3. Grease the base of a cooking pot and spread a layer of half the quantity of rice. Then spread a layer of chicken and sprinkle half of the fried and crushed onion on top. Drizzle the juice of 2 lemons over chicken. Then spread a second layer of remaining rice.

4. Dissolve a pinch of yellow food color in warm milk and pour over rice.

5. Top with remaining fried onion, lemon juice and Ghee.

6. Cover the pot tightly with its lid. Heat a griddle pan on high flame, place the pot over it and reduce the heat to low. Cook for 15 minutes or until done.

Suji and Besan Halwa


Gram flour (besan) – 1 cup

Semolina (suji) – 1 cup

Sugar – 1 ½ cup

Milk – ½ cup

Water – ½ cup

Ghee/ oil – ½ cup

Cardamoms –  8 (peel and crush seeds)

Almonds and pistachios for garnish – as required (finely chopped)

Raisins – 10-12


1. Heat ghee in a pan; add the cardamom seeds when hot. Then add suji and besan, lower heat and cook stirring continuously.

2. Remove from the pan. Combine ½ cup water and sugar in the pan and cook for five minutes or till the sugar dissolves completely.

3. Add the besan and suji to sugar syrup and stir constantly. Add raisins, continue to stir, then add milk and stir till the milk is mixed in thoroughly. If you feel it’s not fluffing up, add water gradually till you get the right texture (all the while stirring).

4. Apply a little ghee to a large platter and spread the halwa in it. Garnish with chopped almonds and pistachios.

Apa has been a huge inspiration to many of us and her energy, zest for life and of course her totkas will be greatly missed. She introduced our rich culinary traditions to younger generations and has now left a void that will be difficult to fill.

Rest in peace, Apa. This is my way of paying tribute to a wonderful character, a truly great woman and a true original in her field. We are all going to miss you very much.

All photos: Arhama Siddiqa

Arhama Siddiqa

Arhama Siddiqa

The author is a LUMS and University of Warwick Alumnus and is currently a Research Fellow at the Institute of Strategic Studies Islamabad (ISSI). She calls herself a bibliophile,a dreamer and an avid foodie. She also has a Instagram food blog: @chakhoous ( . She tweets @arhama_siddiqa (

The views expressed by the writer and the reader comments do not necessarily reflect the views and policies of The Express Tribune.

  • Patwari

    Not familiar, at all, with this lady. Not because yours truly has been
    living under a rock, but because not interested or dedicated to watching
    cooking shows. Only fast, quick, easy to make recipes/meals, specially,
    if they are from Arhama’s Food Blog in ET…will do just fine.
    Have read many complimentary articles, all recently, about Zubaida Apa,
    so she was a renowned cook with a flair for Hyderabadi Style.
    Believe it or not favorite dish is qeema with green or red peppers, or with aloo,
    or mutter. And urad or channa dal will do. Plus bhindi ki bhujjiya! Simple tastes.
    [hankering for various beefsteaks/roasts/grills is an entirely different story]
    Ooops! TV preferences run more towards National Geographic documentaries
    or BBC Earth or an expedition or big game hunting or travelogues…and such like.Recommend

  • Parvez

    That was a great tribute to Zubaida Apa. The lady had grace and a style ( call it the Hyderabadi look ) that comes with being ‘ the real deal ‘. I say this because in one the cooking shows they took us around her home and from the furniture and paintings on the walls and the tasteful decor ( nothing garish or glitzy ) you understood the lady had good taste. The two cooking experts ( I would not call them Chefs ) Zubaida Apa and Shireen Anwar, I’d say Apa had the edge with viewers because of all her home remedies ( totkas ).
    On Hyderabadi cooking, I must say your biryani and halwa look good …… and although I am not a big fan of greasy or spricy food……circumstances have caused me to admit that Hyderabadi food when cooked well, is unbelievably tasty.Recommend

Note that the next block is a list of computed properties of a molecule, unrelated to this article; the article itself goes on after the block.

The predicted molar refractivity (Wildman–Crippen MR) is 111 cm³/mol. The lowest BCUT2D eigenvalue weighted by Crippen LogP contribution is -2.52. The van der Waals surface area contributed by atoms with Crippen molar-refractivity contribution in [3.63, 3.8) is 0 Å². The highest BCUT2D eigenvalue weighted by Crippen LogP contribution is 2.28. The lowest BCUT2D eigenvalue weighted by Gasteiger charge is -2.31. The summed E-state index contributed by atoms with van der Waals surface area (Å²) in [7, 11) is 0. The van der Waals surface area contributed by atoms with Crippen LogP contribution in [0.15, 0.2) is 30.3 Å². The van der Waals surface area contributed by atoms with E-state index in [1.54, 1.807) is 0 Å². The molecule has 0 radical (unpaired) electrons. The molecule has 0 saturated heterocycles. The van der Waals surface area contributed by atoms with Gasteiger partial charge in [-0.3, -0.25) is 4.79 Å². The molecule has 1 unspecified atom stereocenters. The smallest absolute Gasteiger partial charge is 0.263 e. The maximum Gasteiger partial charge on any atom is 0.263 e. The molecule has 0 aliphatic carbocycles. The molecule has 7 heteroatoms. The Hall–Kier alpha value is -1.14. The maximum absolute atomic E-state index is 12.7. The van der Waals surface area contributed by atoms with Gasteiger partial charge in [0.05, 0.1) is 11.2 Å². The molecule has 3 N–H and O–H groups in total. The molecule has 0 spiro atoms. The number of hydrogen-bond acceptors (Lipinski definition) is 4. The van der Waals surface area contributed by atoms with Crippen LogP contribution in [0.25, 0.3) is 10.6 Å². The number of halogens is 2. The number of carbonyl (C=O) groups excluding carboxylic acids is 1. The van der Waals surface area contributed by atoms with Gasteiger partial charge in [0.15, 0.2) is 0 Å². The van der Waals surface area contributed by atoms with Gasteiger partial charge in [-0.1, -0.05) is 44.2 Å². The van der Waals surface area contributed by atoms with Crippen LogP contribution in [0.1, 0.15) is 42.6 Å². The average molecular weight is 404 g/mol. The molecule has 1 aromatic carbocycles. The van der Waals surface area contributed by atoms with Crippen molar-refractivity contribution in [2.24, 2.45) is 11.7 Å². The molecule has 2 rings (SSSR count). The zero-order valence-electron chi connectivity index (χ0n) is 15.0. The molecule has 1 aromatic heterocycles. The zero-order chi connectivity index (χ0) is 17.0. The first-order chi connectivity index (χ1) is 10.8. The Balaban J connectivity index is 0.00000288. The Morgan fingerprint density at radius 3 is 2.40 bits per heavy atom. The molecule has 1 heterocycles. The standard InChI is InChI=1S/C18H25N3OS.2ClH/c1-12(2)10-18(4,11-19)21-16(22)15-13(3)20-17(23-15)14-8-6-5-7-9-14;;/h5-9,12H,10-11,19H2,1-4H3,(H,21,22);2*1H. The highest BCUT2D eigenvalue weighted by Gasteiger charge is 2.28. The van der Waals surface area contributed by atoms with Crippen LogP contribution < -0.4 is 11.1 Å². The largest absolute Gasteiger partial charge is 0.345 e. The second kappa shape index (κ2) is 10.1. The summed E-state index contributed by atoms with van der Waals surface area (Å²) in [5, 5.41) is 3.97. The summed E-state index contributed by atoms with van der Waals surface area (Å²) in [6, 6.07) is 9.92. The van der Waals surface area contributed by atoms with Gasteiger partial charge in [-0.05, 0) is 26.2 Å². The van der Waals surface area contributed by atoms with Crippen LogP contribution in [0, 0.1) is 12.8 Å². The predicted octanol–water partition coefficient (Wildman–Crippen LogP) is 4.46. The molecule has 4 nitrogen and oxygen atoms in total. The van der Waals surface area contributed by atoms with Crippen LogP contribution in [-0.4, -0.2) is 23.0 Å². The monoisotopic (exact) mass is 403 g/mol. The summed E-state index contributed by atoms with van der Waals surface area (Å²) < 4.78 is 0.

• Hamsid

    haha thank you , but hey I started from her recipes , so she is one of the people I owe for my blogs.
    qeema goes well with EVERYTHING! be it aloo or mirch or just plain qeema by itself!
    I have started watching old time hollywood , recently saw a 1952 classic I’d say- 12 angry men, beats all the chick flicks and romantic hoo ha we see today! I used to watch taboo on nat geo I remember then dunno why I never continued- note to self must start again…Recommend

  • Hamsid

    Thank You =)
    Shireen Anwar is my other favourite cooking expert (I agree cooking expert is more apropos) pretty head on head but Zubaida apa definitely had the edge.
    biryani is not greasy- at least this one isn’t because you boil the meat before hand in its own water and then add the oil. Hyderabadi food is definitely different from the usual Punjabi spicy stuff I am used to so a welcome change now and then and definitely unbelievably tasty as you put it. Which hyderabadi delights have you tried?
    and I shall take this moment to continue guessing your career- I would say pilot this time? or someone in the armyRecommend

  • Patwari

    Have seen it. About 12 jurors. With Henry Fonda. Good movie.
    Yes it is a classic. Well yours truly has Netflix. So have acquired
    a recent taste for Hindustani movies. Like Piku, Chennai Express,
    Golmaal, Some are really good, like Liar’s Dice, I.D., Khoobsurat,
    Total Siyapa [very funny] Delhi-26, Dangal. Fawad Khan is good.
    You guessed it, this is Deepika Padukone and Sonam Kapoor’s fan.
    Plus Namaloom Afraad, Humsafar, and other Pak dramas. Good.
    Never heard of National Geographic Taboo. Could be they are using
    a different name in your neck of the woods, meaning, calling it ‘taboo.’
    Well as you know You Tube has just about every kind of classic/movies.
    Recently saw ‘The Shiek’ [a 1921 silent movie, with Rudolph Valentino]Recommend

  • Patwari

    You can say, Zubaida Apa, was your ‘Guru’, when it came to cooking.

  • Parvez

    Ah so ……apparently we are still playing the game. No and no on both counts.
    Due to my family connections I get to eat amazing Hyderabadi cooking and they knowing my ‘ angrezi taste ‘ and to have fun they challenge me to eat stuff….not the usual khati daal, baghare baigan, daal cha, mirchoon ka salaan etc but stuff like Chakna. and o yes, I did eat and found it…. interesting.
    as you mentioned Punjabi food, I remember a visit to Lahore where my friend ordered food by weight in Lahore’s food street. Lahore and eating are almost synonymous.Recommend